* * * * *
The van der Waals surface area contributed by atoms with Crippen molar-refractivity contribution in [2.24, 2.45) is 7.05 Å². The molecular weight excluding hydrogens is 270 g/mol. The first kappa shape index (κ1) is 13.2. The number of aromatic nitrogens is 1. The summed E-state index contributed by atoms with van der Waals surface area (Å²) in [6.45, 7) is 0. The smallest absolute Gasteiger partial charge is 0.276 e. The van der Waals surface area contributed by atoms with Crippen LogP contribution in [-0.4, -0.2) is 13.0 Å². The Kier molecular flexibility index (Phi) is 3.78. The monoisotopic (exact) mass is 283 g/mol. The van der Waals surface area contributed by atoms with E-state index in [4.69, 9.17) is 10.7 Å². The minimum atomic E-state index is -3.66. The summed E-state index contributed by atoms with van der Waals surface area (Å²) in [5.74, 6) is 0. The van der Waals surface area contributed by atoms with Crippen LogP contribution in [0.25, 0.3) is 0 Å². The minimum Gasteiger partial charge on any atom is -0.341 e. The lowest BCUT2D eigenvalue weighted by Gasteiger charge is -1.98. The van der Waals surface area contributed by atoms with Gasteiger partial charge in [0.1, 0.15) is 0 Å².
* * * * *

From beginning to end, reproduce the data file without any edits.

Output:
The van der Waals surface area contributed by atoms with Crippen molar-refractivity contribution in [2.24, 2.45) is 7.05 Å². The molecular weight excluding hydrogens is 270 g/mol. The first kappa shape index (κ1) is 13.2. The number of aromatic nitrogens is 1. The summed E-state index contributed by atoms with van der Waals surface area (Å²) in [6.45, 7) is 0. The smallest absolute Gasteiger partial charge is 0.276 e. The van der Waals surface area contributed by atoms with Crippen LogP contribution in [-0.4, -0.2) is 13.0 Å². The Kier molecular flexibility index (Phi) is 3.78. The monoisotopic (exact) mass is 283 g/mol. The van der Waals surface area contributed by atoms with E-state index in [4.69, 9.17) is 10.7 Å². The minimum atomic E-state index is -3.66. The summed E-state index contributed by atoms with van der Waals surface area (Å²) in [5.74, 6) is 0. The van der Waals surface area contributed by atoms with Crippen LogP contribution in [0.25, 0.3) is 0 Å². The minimum Gasteiger partial charge on any atom is -0.341 e. The lowest BCUT2D eigenvalue weighted by Gasteiger charge is -1.98. The van der Waals surface area contributed by atoms with Gasteiger partial charge in [0.1, 0.15) is 0 Å².